Mis-sold PPI claims – The essentials

Truly, you may be aware that the Payment Protection Insurance mis-selling scandal has topped the financial news for years and still has shown no signs of decreasing to date. PPI claims have been made by potentially millions of consumers who were victimised by the schemes banks employed jut to gain profit from the insurance that seemed totally useless despite its designed purpose.

It was intended to help consumers with their debt repayments should they become unable to because they got sick, were made redundant, or met an accident. However, there has been one too many schemes devised to sell PPI at a rate where profits skyrocket but regulations were breached – to a point where it almost seemed illegal. PPI claims have been flooding banks and lending offices when the scandal broke out and the High Court made a ruling.

What you need to know at this point is how you can prove you were one of those victimised by PPI mis-selling schemes. Your strong recall of what took place when you took out a credit agreement with a bank will help you establish this. As you have heard of, there are a number of ways that a consumer could be mis-sold the policy.

PPI is not a compulsory or an automatically added product to any of your loans, credit cards, mortgages, or other finance agreement. It does not increase your chances of getting a higher loan amount nor keep your application from being approved.

A cooling-off period should have been stated so you could cancel without having to pay any amount.

Terms and conditions should have been clearly stated while selling the product. Limitations exclusions of coverage should have been made clear.

Eligibility should have also been specified while selling PPI. Age limit, pre-existing medical condition, citizenship and residency, employment status, and other factors affecting cover must have been clearly stated and questions should have been answered before closing the sale.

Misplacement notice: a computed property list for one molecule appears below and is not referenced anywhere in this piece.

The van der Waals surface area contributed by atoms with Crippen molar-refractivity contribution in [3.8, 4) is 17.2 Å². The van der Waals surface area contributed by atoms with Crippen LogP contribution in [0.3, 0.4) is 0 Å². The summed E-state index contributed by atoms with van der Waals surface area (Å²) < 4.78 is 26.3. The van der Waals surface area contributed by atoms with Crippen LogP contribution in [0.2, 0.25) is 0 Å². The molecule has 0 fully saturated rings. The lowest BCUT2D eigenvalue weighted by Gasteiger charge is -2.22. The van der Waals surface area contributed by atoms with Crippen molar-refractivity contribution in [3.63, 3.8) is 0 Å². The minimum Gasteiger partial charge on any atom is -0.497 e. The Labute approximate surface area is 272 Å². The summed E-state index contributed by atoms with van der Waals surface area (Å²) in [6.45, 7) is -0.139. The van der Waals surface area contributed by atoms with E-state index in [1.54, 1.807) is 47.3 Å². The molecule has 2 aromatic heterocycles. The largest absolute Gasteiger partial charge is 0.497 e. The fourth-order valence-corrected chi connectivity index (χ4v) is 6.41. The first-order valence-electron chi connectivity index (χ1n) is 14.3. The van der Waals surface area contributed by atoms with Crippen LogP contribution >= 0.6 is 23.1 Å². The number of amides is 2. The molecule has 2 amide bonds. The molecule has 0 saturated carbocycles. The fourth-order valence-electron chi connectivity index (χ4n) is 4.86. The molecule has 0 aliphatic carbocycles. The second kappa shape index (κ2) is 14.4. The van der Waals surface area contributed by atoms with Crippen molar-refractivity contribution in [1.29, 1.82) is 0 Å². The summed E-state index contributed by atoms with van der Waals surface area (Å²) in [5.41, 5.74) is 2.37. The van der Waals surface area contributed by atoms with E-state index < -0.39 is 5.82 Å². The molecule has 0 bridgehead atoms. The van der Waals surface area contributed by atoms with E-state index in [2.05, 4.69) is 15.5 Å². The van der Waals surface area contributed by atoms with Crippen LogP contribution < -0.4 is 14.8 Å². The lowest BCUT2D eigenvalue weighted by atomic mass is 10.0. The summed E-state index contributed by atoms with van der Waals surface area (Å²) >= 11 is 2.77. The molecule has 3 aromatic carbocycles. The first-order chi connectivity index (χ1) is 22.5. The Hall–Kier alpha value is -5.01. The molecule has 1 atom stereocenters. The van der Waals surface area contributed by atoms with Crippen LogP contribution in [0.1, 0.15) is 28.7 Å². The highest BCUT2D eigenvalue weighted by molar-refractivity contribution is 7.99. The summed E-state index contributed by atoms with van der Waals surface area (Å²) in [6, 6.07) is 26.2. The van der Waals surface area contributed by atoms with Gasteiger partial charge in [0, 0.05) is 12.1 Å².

If these points were not made clear, you have a plausible reason to want to claim your money back, accrued interest possibly included. Start by writing a letter to your bank and ask them to review your account for mis-selling PPI. State how you were wrongly signed up to the account and attach documents you believe will prove the mis-selling. Copies of your statements and credit forms will have reference to how much was paid to PPI and how long you have had it.

When received, your bank will go over your claim and make a thorough investigation. They’ll begin with the information you presented, then to the account details in their database. They will also check on their sales channels to find out what went on. For about 6 or 8 weeks this will continue until a decision is made. There may be times though that it could take longer especially when evidence is not sufficient to prove the claim.

When successful like most of the people who made claims, the bank will return your money including the interest that PPI payments have accrued over time. They’ll let you know by sending a notice and then you’ll have to discuss the arrangements with them. Most of the time, compensation is agreed to cover the outstanding obligations. If you’re any luckier, a cheque could still be issued for the remainder.

If the opposite happened, even though your claim was valid and on point, or the bank just dismissed you without notice, lodge a complaint against them at the Financial Ombudsman Service. The Ombudsman shall take over and put your bank’s actions in question before your case is upheld or not.

What’s important about making PPI claims is that you learn out of it. It may take longer than what’s necessary but you’ll be better off knowing it taught you to be more careful next time and that you could actually get your money back. So if you just feel at the very least suspicious as to how PPI was sold to you, do not hesitate to do something to clarify it or get things right.